Two former high-profile US officials acknowledged that they had been paid by the anti-Iran terrorist group, the Mojahedin-e Khalq Organization (MKO), to endorse de-listing the group from the US State Department’s list of terrorist groups, a report said.
The report released by the Inter Press Service on Tuesday said that for years now, supporters of the anti-Iran terrorist group have lobbied in vain to have the organization taken off the US terrorism list.
"A growing number of high-profile defense and foreign policy big-wigs – from former Central Command Chief Anthony Zinni to former Congressman and think tank head Lee Hamilton – have given paid speeches either endorsing de-listing or questioning why the group remains on the list when it has not committed a known terrorist act for many years," Inter Press Service stated.
The MKO, whose main stronghold is in the Camp of New Iraq (formerly known as Camp Ashraf) in Iraq’s Northern province of Diyala, is blacklisted by much of the international community, including the United States.
The MKO has been in Iraq’s Diyala province since the 1980s.
Last July, a federal appeals court in Washington ordered the State Department to review the designation. Last week, Secretary of State Hillary Clinton told the House Foreign Affairs Committee that the department would make a decision "as soon as we can".
Ray Tanter, a National Security Council staffer under Ronald Reagan and founder of the Iran Policy Committee, a group that has sought MKO de-listing since 2005, said there have been six recent panels of high-profile individuals dealing with the topic: two in Paris, where the MKO’s political wing, the National Council of Resistance, is headquartered; one in Brussels, seat of the European Parliament; and three in Washington organized by a group called Executive Action LLC.
Executive Action head Neil Livingstone, a former member of the Iran Policy Committee, said another panel might be organized soon on Capitol Hill, the report by the Inter Press Service said.
"Iran-American cultural organizations" had approached him about doing the logistics for the meetings, he said, without giving specific names.
The report added that Zinni, who spoke before a Washington audience Jan. 20 – along with a star-studded bipartisan cast that included former national security adviser Jim Jones, former FBI director Louis Freeh and former New Mexico governor Bill Richardson – said in an interview Tuesday that he was unaware of the group’s cultist aspects but still felt it should be taken off the State Department list if it disavowed terrorism.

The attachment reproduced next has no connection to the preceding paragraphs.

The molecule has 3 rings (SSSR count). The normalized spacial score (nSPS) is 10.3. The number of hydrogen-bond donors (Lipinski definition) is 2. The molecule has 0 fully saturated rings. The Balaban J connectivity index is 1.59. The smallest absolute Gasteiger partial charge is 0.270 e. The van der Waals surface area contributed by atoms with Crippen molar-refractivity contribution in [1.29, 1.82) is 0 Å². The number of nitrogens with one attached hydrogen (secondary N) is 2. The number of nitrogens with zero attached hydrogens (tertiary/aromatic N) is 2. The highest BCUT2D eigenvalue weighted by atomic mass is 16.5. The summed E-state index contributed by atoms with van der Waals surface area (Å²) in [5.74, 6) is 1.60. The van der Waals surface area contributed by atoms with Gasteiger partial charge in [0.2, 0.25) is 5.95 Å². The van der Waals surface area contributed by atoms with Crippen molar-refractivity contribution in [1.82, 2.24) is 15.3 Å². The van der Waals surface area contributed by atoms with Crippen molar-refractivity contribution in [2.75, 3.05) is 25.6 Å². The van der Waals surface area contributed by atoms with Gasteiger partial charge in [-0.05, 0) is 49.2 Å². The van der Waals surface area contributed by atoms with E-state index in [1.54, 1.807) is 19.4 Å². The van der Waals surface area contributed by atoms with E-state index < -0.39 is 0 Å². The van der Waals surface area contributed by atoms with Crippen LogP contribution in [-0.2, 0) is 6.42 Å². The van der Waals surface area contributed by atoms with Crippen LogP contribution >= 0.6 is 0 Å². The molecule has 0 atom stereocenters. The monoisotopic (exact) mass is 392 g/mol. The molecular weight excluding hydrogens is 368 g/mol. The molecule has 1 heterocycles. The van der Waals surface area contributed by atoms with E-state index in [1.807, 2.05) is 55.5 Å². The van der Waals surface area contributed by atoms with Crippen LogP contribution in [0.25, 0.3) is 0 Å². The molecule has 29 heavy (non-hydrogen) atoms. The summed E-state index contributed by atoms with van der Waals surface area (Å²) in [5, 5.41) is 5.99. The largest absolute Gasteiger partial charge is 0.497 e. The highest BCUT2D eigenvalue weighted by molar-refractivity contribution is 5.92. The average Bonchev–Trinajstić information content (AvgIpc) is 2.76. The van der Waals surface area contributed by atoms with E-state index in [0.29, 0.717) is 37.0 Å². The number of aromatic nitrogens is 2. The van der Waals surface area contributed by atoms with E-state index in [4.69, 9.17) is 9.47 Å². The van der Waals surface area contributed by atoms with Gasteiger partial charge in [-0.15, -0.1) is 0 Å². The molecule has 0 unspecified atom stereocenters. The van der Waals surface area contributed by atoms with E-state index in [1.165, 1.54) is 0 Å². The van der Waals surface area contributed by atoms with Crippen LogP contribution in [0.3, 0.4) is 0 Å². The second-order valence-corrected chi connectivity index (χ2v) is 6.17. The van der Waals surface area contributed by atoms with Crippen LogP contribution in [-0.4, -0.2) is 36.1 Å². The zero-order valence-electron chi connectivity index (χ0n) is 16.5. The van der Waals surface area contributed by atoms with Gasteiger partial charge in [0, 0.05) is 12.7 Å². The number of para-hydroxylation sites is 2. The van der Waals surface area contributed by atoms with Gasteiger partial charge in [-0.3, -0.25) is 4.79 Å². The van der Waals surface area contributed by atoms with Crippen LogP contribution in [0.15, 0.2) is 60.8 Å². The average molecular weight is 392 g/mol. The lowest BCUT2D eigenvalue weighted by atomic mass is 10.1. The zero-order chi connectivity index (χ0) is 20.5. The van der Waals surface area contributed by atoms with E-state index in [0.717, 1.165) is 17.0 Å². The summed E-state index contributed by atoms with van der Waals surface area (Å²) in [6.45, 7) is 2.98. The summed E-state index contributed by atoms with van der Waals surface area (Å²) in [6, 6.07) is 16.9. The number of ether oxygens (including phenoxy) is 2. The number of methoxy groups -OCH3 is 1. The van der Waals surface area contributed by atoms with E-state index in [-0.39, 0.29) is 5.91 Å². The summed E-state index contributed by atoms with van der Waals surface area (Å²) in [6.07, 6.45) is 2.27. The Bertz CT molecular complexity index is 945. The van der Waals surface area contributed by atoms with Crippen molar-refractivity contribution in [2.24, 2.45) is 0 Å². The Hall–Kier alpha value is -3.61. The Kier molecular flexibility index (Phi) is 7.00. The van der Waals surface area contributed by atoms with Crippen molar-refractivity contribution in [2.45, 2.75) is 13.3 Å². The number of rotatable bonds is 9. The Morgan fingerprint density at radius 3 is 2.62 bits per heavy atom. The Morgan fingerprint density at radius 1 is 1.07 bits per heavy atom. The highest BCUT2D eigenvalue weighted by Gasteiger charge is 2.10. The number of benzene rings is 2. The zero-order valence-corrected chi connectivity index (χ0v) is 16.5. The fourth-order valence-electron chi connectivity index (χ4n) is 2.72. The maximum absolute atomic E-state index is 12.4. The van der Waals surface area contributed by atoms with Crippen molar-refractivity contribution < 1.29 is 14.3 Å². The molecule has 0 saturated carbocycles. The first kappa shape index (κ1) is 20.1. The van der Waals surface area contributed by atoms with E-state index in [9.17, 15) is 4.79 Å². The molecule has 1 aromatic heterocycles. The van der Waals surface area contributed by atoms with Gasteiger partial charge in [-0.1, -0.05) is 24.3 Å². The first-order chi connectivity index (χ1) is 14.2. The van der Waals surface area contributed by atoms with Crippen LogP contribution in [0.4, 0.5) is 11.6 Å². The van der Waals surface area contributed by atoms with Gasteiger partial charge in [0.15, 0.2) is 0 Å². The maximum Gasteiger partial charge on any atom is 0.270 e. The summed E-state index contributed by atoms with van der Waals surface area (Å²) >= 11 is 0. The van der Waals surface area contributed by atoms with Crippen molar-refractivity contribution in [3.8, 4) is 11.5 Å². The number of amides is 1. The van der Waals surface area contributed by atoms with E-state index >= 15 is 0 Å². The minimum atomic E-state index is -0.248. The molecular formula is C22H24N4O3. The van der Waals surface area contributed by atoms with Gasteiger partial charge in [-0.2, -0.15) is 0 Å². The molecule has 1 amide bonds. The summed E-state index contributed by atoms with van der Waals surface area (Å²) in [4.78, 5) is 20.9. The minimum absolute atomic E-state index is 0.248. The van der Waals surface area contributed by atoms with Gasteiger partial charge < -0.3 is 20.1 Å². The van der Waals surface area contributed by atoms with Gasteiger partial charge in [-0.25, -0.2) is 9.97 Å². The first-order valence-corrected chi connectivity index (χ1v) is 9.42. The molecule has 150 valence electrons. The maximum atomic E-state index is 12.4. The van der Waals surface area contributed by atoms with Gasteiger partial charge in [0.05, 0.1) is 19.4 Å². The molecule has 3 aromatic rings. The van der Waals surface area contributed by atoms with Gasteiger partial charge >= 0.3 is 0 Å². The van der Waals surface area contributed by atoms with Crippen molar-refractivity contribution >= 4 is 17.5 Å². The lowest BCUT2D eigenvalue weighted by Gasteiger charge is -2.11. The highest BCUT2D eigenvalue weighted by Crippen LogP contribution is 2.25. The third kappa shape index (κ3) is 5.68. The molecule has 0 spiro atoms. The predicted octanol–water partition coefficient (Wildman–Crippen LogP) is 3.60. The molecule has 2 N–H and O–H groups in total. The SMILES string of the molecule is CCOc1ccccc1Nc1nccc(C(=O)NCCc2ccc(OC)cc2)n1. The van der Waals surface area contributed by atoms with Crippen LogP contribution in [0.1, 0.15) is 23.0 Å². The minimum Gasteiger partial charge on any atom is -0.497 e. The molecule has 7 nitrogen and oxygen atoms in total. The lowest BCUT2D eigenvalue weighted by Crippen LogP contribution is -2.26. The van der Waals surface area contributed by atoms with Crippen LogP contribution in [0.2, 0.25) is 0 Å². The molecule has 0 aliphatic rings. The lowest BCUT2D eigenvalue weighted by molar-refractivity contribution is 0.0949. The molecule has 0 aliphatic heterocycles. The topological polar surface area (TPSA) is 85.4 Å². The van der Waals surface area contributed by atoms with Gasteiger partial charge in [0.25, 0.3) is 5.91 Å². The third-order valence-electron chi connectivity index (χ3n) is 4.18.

He also said that the US was responsible for the fate of more than 3,000 MKO members still at the Camp Ashraf even though the camp is now under Iraqi sovereignty.
Zinni acknowledged that he had been paid his "standard fee" for speaking at the Iran event but would not say how much that was. He said he was never told what to say about the MKO, although he clearly knew the views of those sponsoring the event.
Hamilton, a former chairman of the House Foreign Relations Committee who headed the prestigious Woodrow Wilson Center for 12 years until last fall, told IPS that he had also been paid "a substantial amount" to appear on a panel Feb. 19 at the Mayflower Hotel in Washington.
Hamilton appeared with Richardson, two former Joint Chiefs of Staff, former Attorney General Michael Mukasey, former Undersecretary of Defense for Policy Walter Slocombe, former State Department counterterrorism coordinator Dell Dailey and ex-Sen. Robert Torricelli of New Jersey, the report added.
At the event, while Hamilton did not call for removing the MKO from the list immediately, he said he was "puzzled" by why the group remained so designated.
In the subsequent interview, Hamilton – who once had access to classified information – said, "I haven’t seen any reasons that are current" for the MKO to be branded as terrorist.
He also conceded, however, that he was not aware of the cult-like nature of the group.